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A brief history of the Oklahoma Biological Survey

The following is condensed from "A history of the Oklahoma Biologcial Survey" by Charles Carpenter.

Professor Arthur Ortenburger In the 1920's, Dr. Arthur Ortenburger, an early Professor of Zoology at the University of Oklahoma, began a series of expeditions to survey the fauna and flora of Oklahoma. In April 1926, the Oklahoma Wildlife Institute passed a resolution requesting that the Oklahoma legislature establish a state Biological Survey. The Oklahoma Biological Survey was officially established as a scientific bureau of the University by the Board of Regents in 1927. Aute Richards, Head of the Department of Zoology, became the first director.
Arthur Ortenburger
University of Oklahoma biologists carried out active field expeditions from 1924 - 1936. These expeditions typically were joint ventures between the Biological Survey and the then Museum of Zoology. Animal specimens were deposited in the museum and plants in the Bebb Herbarium (see Bebb Herbarium background). The results of many of these expeditions were published by the Biological Survey itself (see early publications of the Oklahoma Biological Survey). During the severe economic depression of the 1930s and World War II, the field expeditions and publications were discontinued. The last issue of the Biological Survey publication series appeared in 1933.

Following World War II the Biological Survey received modest funding that allowed further ecological surveys by biologists such as Drs. George Goodman, Arthur N. Bragg, A.O. Weese, William T. Penfound, Umaldy T. Waterfall, , George M. Sutton, and Carl D. Riggs (Director from 1949-1970). During the 1940's the Biological Survey began a cooperative agreement with the Oklahoma Department of Wildlife Conservation to operate the Oklahoma Fisheries Research Laboratory. Professor George Goodman
George Goodman
In the 1970's the Biological Survey began new inventories and surveys, benefiting from increased environmental consciousness in the U.S and the energetic activities of the new Director, Dr. Paul Risser (Director from 1971-1978). Dr. Risser brought the Oklahoma Natural Heritage Program to the Survey with grants from the State Comprehensive Outdoor Recreation Plan in the late 1970's. Also during this time the Biological Survey began computerizing records of the distribution of animals in Oklahoma in conjunction with the then Stovall Museum of Natural History.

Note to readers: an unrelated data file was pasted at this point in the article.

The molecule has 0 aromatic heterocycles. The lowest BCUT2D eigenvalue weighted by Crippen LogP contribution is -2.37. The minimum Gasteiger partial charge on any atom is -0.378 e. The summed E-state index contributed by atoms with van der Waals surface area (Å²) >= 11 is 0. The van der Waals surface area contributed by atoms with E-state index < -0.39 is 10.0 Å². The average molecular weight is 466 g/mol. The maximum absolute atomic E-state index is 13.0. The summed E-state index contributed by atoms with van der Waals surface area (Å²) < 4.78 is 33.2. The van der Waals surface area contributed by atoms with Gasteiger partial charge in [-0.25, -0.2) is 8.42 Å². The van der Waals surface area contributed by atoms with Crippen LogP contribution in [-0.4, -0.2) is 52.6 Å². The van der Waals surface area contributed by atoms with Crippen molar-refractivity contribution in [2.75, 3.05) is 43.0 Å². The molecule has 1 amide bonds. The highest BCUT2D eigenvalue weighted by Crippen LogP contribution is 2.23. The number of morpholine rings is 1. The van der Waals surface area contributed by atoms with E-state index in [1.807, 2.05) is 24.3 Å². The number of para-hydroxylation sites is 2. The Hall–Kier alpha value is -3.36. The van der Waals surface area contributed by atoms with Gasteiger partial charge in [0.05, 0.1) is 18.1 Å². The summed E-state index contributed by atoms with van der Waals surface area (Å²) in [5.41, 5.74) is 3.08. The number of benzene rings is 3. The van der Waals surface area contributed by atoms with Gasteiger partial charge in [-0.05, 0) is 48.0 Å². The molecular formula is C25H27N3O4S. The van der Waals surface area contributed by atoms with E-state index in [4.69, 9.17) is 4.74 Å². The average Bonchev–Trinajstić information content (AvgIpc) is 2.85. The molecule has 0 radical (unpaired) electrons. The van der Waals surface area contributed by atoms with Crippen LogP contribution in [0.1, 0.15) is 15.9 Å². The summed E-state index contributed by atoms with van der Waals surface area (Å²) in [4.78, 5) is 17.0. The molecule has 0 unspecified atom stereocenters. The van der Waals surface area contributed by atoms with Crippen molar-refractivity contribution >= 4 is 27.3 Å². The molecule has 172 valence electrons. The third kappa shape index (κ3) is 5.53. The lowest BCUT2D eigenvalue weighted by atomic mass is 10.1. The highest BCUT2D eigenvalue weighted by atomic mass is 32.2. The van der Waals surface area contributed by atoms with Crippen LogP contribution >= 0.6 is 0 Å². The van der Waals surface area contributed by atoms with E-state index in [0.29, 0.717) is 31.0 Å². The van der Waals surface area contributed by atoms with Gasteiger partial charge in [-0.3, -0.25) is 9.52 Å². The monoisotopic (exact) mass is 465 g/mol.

Survey fish crew During the 1980's and 1990's, under the leadership of Dr. Gary D. Schnell (Director from 1978 - 1999), the Biological Survey grew in personnel, research funding, research output, and public service. In 1987 the state legislature designated the Oklahoma Biological Survey a state agency under the University of Oklahoma Board of Regents. The legislation also re-established the Oklahoma Natural Heritage Inventory and provided permanent funding for four biologists, a data manager, and a secretary. With the aid of these new biologists and other Survey staff, external research funding grew from $17,000 in 1987 to well over $1,000,000 in 1993 (a 600 fold increase).
1990's Survey fish crew
Survey members published books documenting the distributions and literature pertaining to Oklahoma birds, mammals, reptiles, and plants, as well as numerous journal articles and technical reports (see Publications of the Oklahoma Biological Survey). Natural Heritage Inventory biologists' surveys helped to populate the Inventory's database of rare species and community occurrences, which grew from nearly 1,400 records in 1989 to 5,500 records as of 2000. In 1997 the Sutton Avian Research Center became part of the Biological Survey. Dr. Caryn C. Vaughn became the 5th director of the Survey in July, 1999. Professor Caryn Vaughn
Caryn Vaughn

Photos from the Oklahoma Biological Survey photo archives

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